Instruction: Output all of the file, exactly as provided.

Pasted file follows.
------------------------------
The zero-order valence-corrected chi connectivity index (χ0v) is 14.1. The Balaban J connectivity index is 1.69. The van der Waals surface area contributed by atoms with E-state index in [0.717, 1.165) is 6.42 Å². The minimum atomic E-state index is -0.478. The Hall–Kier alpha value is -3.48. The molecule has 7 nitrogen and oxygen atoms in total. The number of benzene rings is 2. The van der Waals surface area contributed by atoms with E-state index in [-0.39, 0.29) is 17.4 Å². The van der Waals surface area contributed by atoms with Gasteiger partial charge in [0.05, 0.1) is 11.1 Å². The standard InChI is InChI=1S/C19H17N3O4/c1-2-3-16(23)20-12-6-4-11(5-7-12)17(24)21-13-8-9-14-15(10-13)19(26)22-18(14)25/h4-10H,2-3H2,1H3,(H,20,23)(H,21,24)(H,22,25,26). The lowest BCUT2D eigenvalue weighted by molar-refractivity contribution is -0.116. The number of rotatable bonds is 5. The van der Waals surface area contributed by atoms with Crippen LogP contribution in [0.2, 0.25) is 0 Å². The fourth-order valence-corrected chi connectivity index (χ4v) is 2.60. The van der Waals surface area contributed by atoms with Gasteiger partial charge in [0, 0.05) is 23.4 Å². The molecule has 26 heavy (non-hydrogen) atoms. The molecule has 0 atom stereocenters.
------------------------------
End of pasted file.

The zero-order valence-corrected chi connectivity index (χ0v) is 14.1. The Balaban J connectivity index is 1.69. The van der Waals surface area contributed by atoms with E-state index in [0.717, 1.165) is 6.42 Å². The minimum atomic E-state index is -0.478. The Hall–Kier alpha value is -3.48. The molecule has 7 nitrogen and oxygen atoms in total. The number of benzene rings is 2. The van der Waals surface area contributed by atoms with E-state index in [-0.39, 0.29) is 17.4 Å². The van der Waals surface area contributed by atoms with Gasteiger partial charge in [0.05, 0.1) is 11.1 Å². The standard InChI is InChI=1S/C19H17N3O4/c1-2-3-16(23)20-12-6-4-11(5-7-12)17(24)21-13-8-9-14-15(10-13)19(26)22-18(14)25/h4-10H,2-3H2,1H3,(H,20,23)(H,21,24)(H,22,25,26). The lowest BCUT2D eigenvalue weighted by molar-refractivity contribution is -0.116. The number of rotatable bonds is 5. The van der Waals surface area contributed by atoms with Crippen LogP contribution in [0.2, 0.25) is 0 Å². The fourth-order valence-corrected chi connectivity index (χ4v) is 2.60. The van der Waals surface area contributed by atoms with Gasteiger partial charge in [0, 0.05) is 23.4 Å². The molecule has 26 heavy (non-hydrogen) atoms. The molecule has 0 atom stereocenters.